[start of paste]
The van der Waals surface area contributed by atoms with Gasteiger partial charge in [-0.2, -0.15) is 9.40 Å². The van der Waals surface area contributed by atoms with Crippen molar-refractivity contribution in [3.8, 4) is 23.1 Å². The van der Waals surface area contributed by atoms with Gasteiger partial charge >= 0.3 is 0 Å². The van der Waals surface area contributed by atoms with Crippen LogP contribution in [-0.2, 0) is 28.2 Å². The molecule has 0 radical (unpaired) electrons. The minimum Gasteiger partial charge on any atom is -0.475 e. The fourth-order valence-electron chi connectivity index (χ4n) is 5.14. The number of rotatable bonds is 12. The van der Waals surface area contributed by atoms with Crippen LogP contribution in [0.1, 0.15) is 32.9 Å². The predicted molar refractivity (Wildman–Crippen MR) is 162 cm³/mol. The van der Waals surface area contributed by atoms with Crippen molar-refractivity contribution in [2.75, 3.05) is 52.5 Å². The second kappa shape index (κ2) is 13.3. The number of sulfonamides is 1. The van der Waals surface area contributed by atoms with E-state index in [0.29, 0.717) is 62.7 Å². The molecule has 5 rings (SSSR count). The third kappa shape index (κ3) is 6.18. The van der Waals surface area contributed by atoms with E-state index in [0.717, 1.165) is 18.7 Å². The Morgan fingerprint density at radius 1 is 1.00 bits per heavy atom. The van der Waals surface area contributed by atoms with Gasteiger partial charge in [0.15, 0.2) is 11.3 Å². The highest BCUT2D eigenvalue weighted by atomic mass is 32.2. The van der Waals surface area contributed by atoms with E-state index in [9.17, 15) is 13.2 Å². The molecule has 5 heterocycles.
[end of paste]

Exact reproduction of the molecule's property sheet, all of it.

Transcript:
The van der Waals surface area contributed by atoms with Gasteiger partial charge in [-0.2, -0.15) is 9.40 Å². The van der Waals surface area contributed by atoms with Crippen molar-refractivity contribution in [3.8, 4) is 23.1 Å². The van der Waals surface area contributed by atoms with Gasteiger partial charge >= 0.3 is 0 Å². The van der Waals surface area contributed by atoms with Crippen LogP contribution in [-0.2, 0) is 28.2 Å². The molecule has 0 radical (unpaired) electrons. The minimum Gasteiger partial charge on any atom is -0.475 e. The fourth-order valence-electron chi connectivity index (χ4n) is 5.14. The number of rotatable bonds is 12. The van der Waals surface area contributed by atoms with Crippen LogP contribution in [0.1, 0.15) is 32.9 Å². The predicted molar refractivity (Wildman–Crippen MR) is 162 cm³/mol. The van der Waals surface area contributed by atoms with Crippen molar-refractivity contribution in [2.75, 3.05) is 52.5 Å². The second kappa shape index (κ2) is 13.3. The number of sulfonamides is 1. The van der Waals surface area contributed by atoms with E-state index in [0.29, 0.717) is 62.7 Å². The molecule has 5 rings (SSSR count). The third kappa shape index (κ3) is 6.18. The van der Waals surface area contributed by atoms with E-state index in [0.717, 1.165) is 18.7 Å². The Morgan fingerprint density at radius 1 is 1.00 bits per heavy atom. The van der Waals surface area contributed by atoms with Gasteiger partial charge in [0.15, 0.2) is 11.3 Å². The highest BCUT2D eigenvalue weighted by atomic mass is 32.2. The van der Waals surface area contributed by atoms with E-state index in [9.17, 15) is 13.2 Å². The molecule has 5 heterocycles.